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During my various workouts I meet people with different strength and fitness levels and different levels of knowledge about how to execute exercises in the right way. Because it is important for me that the people on my courses perform the exercises in the correct way, I teach, explain and demonstrate correct movement patterns.

Why is a neutral posture so important in everyday life and in sport? Why is it so important to first put the spinal column in the correct position and stabilize the muscles in the trunk, before we execute each exercise? I will try to answer these questions in the following paragraphs.

First we need to know what neutral posture is: we talk about neutral posture when the body is in balance during rest and movement; when the muscles do little work, there is minimal load on the joints, and all the body’s structures are protected from degenerative changes and injury.

If we look from the lateral plane, the spinal column of a healthy adult is in a double S-shape, and from the front plane it is straight. So, if we examine the shape of the spinal column from the side we can see that in the cervical and lumbar regions the curve of the spine is directed forwards, and in thoracic and sacrum regions the curve of the spine is directed backwards. The position of the pelvis influences the orientation of the spinal curve. From the lateral plane (Picture 1), the centre of gravity in the neutral position of the body (standing still and straight) travels through the crown of the head, the lobe of the ear, the upper neck vertebrae, the shoulder joint, the lumbar vertebrae, slightly behind the axis of the hip joint, just in front of the axis of the knee joint and just in front of the lateral malleolus in the ankle. To maintain this position, constant activity of the neuromuscular system is required. Through the feedback loop, the central nervous system continously compares the actual and desired positions of the body and makes the necessary corrections.

SLIKA 1: Correct / neutral posture (Norris, 2000)

All deviations from the position described above (Figure 1) represent an asymmetry or an incorrect posture in the body. This is reflected in the “abnormal” position and shape of the spine, shoulders and lower limbs. All these changes are not the result of damage to the neuro-muscular and bone systems, but are simply the result of inadequate and improper muscle activity, which can be corrected with proper exercises and training. However, if these abnormalities are not corrected early enough, they can become permanent deformations.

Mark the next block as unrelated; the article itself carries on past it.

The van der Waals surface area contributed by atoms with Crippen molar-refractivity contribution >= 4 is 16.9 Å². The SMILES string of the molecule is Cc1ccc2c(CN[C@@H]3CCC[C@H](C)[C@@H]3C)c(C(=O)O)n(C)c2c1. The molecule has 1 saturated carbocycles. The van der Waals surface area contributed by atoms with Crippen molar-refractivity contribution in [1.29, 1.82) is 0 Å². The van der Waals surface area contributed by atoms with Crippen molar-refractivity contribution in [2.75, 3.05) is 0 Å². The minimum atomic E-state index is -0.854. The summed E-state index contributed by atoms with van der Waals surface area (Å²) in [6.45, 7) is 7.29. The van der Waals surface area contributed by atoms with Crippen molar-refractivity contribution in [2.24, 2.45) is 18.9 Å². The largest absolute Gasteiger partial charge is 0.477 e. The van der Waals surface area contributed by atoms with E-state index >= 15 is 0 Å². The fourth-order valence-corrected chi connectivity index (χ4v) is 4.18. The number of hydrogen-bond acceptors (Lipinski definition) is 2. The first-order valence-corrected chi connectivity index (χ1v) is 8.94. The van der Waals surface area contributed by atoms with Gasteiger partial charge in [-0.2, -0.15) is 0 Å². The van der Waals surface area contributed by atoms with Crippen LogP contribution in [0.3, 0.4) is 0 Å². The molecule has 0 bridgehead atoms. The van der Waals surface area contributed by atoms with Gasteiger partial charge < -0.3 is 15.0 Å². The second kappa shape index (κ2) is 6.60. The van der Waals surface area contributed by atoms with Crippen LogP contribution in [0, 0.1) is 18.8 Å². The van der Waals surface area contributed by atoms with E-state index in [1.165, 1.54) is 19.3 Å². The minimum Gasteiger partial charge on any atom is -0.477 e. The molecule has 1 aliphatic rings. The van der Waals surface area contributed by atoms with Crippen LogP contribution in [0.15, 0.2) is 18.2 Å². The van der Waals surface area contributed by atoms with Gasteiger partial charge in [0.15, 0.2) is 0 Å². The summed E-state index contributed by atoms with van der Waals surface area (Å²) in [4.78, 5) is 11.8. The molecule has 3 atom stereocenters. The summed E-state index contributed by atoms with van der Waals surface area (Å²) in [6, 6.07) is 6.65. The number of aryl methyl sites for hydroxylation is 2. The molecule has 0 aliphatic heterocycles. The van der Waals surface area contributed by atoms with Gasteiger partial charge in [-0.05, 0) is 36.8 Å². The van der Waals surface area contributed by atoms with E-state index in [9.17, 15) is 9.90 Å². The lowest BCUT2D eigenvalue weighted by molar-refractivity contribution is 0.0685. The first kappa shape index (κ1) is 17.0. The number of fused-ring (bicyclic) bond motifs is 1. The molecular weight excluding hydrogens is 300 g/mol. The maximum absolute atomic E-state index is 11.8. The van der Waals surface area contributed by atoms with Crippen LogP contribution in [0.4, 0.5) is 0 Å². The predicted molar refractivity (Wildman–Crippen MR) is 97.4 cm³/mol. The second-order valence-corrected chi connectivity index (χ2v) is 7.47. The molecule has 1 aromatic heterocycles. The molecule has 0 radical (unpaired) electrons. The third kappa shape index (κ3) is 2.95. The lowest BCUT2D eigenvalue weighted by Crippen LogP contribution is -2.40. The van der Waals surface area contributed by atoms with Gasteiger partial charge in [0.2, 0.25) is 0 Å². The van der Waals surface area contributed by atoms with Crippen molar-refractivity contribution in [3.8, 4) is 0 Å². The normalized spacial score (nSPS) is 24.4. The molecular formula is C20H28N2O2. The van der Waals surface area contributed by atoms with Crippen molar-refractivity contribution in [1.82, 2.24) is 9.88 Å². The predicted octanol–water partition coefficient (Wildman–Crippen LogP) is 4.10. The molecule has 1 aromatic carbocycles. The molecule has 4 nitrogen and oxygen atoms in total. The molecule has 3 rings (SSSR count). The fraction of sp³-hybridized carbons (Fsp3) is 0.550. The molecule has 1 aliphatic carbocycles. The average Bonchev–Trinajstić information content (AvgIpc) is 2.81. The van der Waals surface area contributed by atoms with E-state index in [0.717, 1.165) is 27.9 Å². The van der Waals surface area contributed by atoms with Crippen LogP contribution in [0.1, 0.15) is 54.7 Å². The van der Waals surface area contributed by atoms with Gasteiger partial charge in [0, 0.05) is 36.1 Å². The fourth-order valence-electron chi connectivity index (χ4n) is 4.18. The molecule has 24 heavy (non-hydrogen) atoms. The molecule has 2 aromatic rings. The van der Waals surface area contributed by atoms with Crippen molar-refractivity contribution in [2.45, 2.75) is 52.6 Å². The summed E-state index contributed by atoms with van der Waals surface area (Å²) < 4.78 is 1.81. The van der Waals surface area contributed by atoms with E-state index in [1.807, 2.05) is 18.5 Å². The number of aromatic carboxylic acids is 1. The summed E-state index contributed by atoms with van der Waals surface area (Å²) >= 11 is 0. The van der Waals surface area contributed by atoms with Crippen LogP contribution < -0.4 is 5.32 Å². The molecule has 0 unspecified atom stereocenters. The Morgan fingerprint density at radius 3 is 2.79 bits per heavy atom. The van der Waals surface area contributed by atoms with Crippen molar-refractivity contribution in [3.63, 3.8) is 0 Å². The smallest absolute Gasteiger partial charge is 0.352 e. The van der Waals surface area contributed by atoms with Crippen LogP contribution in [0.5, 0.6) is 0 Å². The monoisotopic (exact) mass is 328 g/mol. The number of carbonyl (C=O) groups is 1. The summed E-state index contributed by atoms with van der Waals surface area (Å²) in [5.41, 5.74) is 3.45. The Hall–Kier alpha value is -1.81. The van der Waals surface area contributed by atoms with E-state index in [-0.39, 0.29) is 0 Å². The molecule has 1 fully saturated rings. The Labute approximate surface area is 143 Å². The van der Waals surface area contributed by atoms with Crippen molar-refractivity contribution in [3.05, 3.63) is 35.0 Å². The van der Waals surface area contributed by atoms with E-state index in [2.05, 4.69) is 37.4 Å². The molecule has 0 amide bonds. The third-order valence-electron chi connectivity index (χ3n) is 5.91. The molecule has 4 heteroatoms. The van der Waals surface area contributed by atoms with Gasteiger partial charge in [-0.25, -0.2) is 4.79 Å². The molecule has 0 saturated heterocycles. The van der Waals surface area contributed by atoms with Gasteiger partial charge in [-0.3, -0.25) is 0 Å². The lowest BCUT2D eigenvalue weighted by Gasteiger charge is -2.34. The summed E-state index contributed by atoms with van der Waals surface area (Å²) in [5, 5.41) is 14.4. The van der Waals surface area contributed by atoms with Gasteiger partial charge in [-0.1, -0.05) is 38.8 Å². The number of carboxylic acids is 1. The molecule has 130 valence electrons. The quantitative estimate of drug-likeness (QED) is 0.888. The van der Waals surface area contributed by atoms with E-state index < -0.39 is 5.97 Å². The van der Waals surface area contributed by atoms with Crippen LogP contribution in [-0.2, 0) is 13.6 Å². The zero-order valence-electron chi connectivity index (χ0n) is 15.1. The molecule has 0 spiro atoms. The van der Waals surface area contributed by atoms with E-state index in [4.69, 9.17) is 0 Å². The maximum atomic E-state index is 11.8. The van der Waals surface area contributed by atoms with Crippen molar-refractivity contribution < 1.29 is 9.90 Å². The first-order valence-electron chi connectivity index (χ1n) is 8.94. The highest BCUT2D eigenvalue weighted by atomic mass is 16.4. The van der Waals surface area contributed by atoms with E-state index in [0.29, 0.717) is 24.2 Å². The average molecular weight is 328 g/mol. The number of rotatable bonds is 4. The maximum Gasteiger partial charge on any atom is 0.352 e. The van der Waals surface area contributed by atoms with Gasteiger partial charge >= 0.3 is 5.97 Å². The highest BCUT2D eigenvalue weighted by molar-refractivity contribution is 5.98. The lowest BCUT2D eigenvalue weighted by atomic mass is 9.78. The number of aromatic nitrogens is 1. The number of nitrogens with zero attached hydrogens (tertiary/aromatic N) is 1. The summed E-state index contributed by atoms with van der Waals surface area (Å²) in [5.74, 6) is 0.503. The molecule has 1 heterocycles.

It should be emphasized that people need to carry out the exercises on both sides of the body, not only on one side. If you do exercises on the left side of the body, you must do the same exercise on the right side. Only in this way can the body stay in symmetry.

So, before starting to execute a certain motion pattern or a certain exercise (squat, push up, etc.), we must first ensure that the appropriate muscle groups are properly stabilized and that the backbone is in the neutral position. The optimal mechanics of the spinal column is in the neutral (anatomical or double S) position, where all the joints are aligned (the description applies to the standing still and straight position):

– feet placed hip-width apart;

– pelvis in the neutral position – pubis and coccyx are facing downwards;

– shoulders are in the line of the hips, and the chin is held slightly inwards and downwards.


The body can be in the neutral position while we are standing, sitting, on hands and knees, kneeling, lying on the side (hip), lying on the back, or in all the positions in which we want to do exercises. Only then, when we have a neutral position of the body, can we start with the safe execution of the exercise that we have chosen.


If you want to know more about correct body position and proper exercise execution you can come to my workouts and train with me in Fitness Center TOP in Lesce. See you there 😉



  • Gržinič, A., Želj, T., Mulej, B. in Kodela, K. (2014). Pilates priročnik 1. Ljubljana: Fitnes zveza Slovenije
  • Jenko, G. (2017). Fitnes priročnik (modul II). Ljubljana: Fitnes zveza Slovenije
  • Norris, C. M. (2000). Back stability. Champaign: Human Kinetics.

Mojca Svetina, Physical Education Professor, Strength and Fitness Trainer.


Plesne in športne storitve, Mojca Svetina, s.p.
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Email: info@mojcasvetina.si

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